Editor’s note: This is a guest post from Erik Kennedy from The Bucket List Society .
I was quite scared when I woke up Monday morning. I hadn’t set my alarm the night before, and I didn’t know if it was 7 AM, 11 AM, or somewhere in-between. How late was I for work? To make it worse, my watches were locked away in a drawer in my desk. All the clocks in my house had tape or paper covering the time. Even the digital clock in the corner of my computer screen had been hidden, and all the settings on my alarm clock had, of course, been cleared.
I walked to the transit stop and took a bus — I still don’t know which one — to work. There seemed to be plenty of other commuters, so maybe I hadn’t slept in until noon. Fifteen minutes before my first meeting, the Outlook meeting alert didn’t go off. I had cancelled all alerts for the next work-week. Fortunately, a coworker walked by. “Hey Erik, I’ll be a bit late to our meeting later on.”
“That’s okay!” I said, relieved for the first time all day. “Just drop by my office whenever. I’m not going anywhere.” I sat back in my chair.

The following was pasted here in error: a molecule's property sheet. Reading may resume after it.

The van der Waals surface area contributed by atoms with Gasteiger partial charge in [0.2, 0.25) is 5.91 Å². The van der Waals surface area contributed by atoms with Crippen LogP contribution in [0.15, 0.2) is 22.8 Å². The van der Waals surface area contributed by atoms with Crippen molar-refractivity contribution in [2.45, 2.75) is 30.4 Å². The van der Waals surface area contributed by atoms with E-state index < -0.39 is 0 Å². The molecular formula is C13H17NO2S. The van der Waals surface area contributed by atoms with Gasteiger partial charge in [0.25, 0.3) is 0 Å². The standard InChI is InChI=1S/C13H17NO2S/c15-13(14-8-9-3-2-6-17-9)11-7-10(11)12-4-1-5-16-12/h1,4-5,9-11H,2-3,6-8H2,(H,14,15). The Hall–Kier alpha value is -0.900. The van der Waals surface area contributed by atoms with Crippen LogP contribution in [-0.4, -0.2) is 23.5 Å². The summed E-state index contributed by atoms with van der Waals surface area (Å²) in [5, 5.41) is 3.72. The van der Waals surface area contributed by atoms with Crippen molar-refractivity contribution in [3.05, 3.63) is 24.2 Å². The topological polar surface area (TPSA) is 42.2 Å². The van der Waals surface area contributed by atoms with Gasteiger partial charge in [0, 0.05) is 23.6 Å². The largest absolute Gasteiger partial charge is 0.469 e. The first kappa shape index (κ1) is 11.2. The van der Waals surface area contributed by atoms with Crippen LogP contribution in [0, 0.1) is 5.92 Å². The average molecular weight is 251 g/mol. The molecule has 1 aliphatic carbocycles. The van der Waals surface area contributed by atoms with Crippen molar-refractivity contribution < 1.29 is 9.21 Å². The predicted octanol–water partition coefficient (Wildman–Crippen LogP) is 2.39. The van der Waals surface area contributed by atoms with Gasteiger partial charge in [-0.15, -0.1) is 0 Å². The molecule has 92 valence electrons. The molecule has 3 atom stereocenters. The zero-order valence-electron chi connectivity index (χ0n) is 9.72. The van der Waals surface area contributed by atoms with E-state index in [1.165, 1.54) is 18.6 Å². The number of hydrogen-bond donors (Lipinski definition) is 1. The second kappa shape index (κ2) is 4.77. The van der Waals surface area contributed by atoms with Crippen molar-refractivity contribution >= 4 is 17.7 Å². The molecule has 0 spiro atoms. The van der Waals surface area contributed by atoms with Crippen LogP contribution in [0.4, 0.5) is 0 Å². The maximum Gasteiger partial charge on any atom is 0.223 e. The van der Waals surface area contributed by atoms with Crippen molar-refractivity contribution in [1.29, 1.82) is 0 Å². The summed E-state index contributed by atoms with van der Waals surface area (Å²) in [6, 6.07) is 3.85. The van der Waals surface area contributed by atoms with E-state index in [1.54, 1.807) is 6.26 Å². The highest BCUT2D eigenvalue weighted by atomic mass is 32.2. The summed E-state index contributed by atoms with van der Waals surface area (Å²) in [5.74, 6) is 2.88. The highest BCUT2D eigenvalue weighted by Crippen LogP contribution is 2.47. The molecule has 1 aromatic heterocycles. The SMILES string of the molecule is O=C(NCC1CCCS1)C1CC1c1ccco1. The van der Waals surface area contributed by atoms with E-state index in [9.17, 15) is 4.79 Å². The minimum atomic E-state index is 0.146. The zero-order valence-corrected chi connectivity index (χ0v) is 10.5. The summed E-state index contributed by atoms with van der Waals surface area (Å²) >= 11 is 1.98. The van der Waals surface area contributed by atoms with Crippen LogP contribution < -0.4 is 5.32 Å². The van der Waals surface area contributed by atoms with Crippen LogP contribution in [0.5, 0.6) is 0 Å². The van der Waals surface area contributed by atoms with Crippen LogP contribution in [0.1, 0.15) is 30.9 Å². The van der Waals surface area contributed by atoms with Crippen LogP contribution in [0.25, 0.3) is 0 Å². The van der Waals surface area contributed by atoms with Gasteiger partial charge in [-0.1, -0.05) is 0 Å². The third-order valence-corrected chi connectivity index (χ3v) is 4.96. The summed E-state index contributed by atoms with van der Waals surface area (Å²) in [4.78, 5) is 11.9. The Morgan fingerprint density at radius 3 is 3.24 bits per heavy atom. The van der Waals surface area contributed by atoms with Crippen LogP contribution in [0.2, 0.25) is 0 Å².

This was only the second morning of my grand experiment.
The Art of the Personal Experiment
Last fall, I decided it was a worthwhile idea to go without any time-telling mechanism for an entire week. No clocks, no watches, no alarms. The idea was born of a conversation with a friend about how much our wanting to know the time was useful and how much was just an addiction to some bit of knowledge that didn’t help us — something that made us feel better prepared, but didn’t make us any wiser.
Big questions to be tackling on a Monday morning, I’ll admit. And come the following Saturday night, I still hadn’t had a mind-blowing epiphany on the matter. I had more or less unreservedly arrived at the conclusion that knowing the time can be pretty useful, but isn’t always. Useful, I know. But while I laugh about it now, I don’t regret one second of that week.
See, I’ve got a thing for personal experiments. Self-science. In the past few years, I’ve done a week without clocks, a week with only one meal per day, a week of giving back to my network , and a stretch of a few months during which I recorded everything in my life that made me noticeably more happy or less happy. I’ve also kept track of more standard things at various times — how many push-ups I can do, how many carbs I’m eating, or how much money I’m spending.